In today's excerpt--Carl Sandburg's poem "Chicago." Sandburg (1878-1967) wrote at a time when Chicago was emerging through geometric population growth as the second largest and most powerful city in the United States. Yet it was a cesspool of pollution and waste from its slaughterhouses and railyards--both located at virtually the center of the city. This very short poem, oft-quoted for its first five lines, deserves a full reading to sense the clash between the enormous pride of achievement and the tragic side-effects of the industrial revolution. Note too the profound influence of Walt Whitman:
Hog Butcher for the World
Tool maker, Stacker of Wheat
Player with Railroads and the Nation's Freight Handler;
Stormy, husky, brawling,
City of the Big Shoulders.
They tell me you are wicked and i believe them, for I have seen
your painted women under the gas lamps luring the farm
And they tell me you are crooked and I answer: Yes, it is true I have
seen the gunmen kill and go free to kill again.
And they tell me you are brutal and my reply is: On the faces of
women and children I have seen the marks of wanton hunger.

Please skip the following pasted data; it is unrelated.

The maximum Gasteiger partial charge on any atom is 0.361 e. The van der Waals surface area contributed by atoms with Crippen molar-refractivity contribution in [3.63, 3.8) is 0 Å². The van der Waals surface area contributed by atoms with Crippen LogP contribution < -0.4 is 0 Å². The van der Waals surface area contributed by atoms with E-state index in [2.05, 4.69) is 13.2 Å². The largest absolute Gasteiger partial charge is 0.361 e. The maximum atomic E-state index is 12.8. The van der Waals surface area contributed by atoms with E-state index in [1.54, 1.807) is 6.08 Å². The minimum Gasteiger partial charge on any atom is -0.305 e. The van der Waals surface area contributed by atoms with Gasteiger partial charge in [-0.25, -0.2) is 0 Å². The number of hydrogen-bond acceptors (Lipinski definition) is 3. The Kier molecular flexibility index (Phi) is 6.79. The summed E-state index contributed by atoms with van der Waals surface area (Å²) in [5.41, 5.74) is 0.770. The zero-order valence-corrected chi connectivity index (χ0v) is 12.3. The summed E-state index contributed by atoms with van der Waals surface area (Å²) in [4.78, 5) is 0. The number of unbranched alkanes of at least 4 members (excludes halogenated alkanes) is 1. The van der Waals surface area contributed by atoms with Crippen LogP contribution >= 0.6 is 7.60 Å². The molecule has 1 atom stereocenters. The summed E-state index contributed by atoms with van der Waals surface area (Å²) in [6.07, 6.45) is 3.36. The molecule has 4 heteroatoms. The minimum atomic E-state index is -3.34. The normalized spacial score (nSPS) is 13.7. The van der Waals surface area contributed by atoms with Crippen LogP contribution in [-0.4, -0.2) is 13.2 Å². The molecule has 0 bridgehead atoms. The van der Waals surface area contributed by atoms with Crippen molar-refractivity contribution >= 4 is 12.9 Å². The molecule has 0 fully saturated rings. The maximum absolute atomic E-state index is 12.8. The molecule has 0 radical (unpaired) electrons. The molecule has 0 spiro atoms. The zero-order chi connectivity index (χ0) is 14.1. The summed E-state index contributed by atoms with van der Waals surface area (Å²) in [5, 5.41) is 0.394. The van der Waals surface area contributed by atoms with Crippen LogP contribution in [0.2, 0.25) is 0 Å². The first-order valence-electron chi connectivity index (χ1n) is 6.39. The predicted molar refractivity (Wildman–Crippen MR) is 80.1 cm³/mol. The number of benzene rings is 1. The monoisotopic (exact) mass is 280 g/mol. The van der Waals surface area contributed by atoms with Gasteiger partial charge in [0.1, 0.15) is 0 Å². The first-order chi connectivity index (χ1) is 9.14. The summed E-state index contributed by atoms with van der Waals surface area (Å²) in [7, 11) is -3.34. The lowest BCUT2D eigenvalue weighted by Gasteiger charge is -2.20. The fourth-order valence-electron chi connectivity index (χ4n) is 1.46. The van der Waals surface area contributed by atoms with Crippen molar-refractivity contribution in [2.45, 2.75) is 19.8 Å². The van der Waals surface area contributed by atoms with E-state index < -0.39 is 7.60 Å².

And having answered so I turn once more to those who sneer at this
my city, and I give them back the sneer and say to them:
Come and show me another city with lifted head singing so proud
to be alive and coarse and strong and cunning.
Flinging magnetic curses amid the toil of piling job on job, here is
a tall bold slugger set vivid against the little soft cities;
Fierce as a dog with tongue lapping for action, cunning as a savage
pitted against the wilderness,
Building, breaking, rebuilding,
Under the smoke, dust all over his mouth, laughing with white
Under the terrible burden of destiny laughing as a young man
Laughing as an ignorant fighter laughs who has never lost a
Bragging and laughing that under his wrist is the pulse, and under
his ribs the heart of the people,
Laughing the stormy, husky, brawling laughter of Youth, half-
naked, sweating, proud to be Hog Butcher, Tool Maker,
Stacker of Wheat, Player with Railroads and Freight Handler
to the Nation.
Carl Sandburg, Chicago Poems, Dover, 1994, pp. 1-2.